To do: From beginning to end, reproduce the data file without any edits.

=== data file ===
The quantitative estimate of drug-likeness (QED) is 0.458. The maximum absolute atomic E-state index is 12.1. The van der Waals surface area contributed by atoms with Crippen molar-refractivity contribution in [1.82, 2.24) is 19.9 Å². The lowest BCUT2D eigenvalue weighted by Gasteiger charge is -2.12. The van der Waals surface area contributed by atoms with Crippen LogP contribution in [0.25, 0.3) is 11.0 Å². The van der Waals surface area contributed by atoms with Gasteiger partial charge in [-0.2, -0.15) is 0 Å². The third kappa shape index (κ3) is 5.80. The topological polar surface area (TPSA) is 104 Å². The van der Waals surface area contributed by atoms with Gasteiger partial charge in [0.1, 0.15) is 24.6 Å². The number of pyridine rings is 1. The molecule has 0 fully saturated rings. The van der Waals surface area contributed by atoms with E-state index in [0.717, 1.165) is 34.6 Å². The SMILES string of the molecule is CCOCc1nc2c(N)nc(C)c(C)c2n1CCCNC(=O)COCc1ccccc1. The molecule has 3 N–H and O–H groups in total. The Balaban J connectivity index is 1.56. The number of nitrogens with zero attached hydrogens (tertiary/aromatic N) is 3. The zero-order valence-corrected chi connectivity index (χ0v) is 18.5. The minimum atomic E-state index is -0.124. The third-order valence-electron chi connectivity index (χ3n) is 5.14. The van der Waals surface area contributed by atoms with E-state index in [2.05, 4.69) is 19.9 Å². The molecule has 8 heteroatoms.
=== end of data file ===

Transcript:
The quantitative estimate of drug-likeness (QED) is 0.458. The maximum absolute atomic E-state index is 12.1. The van der Waals surface area contributed by atoms with Crippen molar-refractivity contribution in [1.82, 2.24) is 19.9 Å². The lowest BCUT2D eigenvalue weighted by Gasteiger charge is -2.12. The van der Waals surface area contributed by atoms with Crippen LogP contribution in [0.25, 0.3) is 11.0 Å². The van der Waals surface area contributed by atoms with Gasteiger partial charge in [-0.2, -0.15) is 0 Å². The third kappa shape index (κ3) is 5.80. The topological polar surface area (TPSA) is 104 Å². The van der Waals surface area contributed by atoms with Gasteiger partial charge in [0.1, 0.15) is 24.6 Å². The number of pyridine rings is 1. The molecule has 0 fully saturated rings. The van der Waals surface area contributed by atoms with E-state index in [0.717, 1.165) is 34.6 Å². The SMILES string of the molecule is CCOCc1nc2c(N)nc(C)c(C)c2n1CCCNC(=O)COCc1ccccc1. The molecule has 3 N–H and O–H groups in total. The Balaban J connectivity index is 1.56. The number of nitrogens with zero attached hydrogens (tertiary/aromatic N) is 3. The zero-order valence-corrected chi connectivity index (χ0v) is 18.5. The minimum atomic E-state index is -0.124. The third-order valence-electron chi connectivity index (χ3n) is 5.14. The van der Waals surface area contributed by atoms with E-state index in [2.05, 4.69) is 19.9 Å². The molecule has 8 heteroatoms.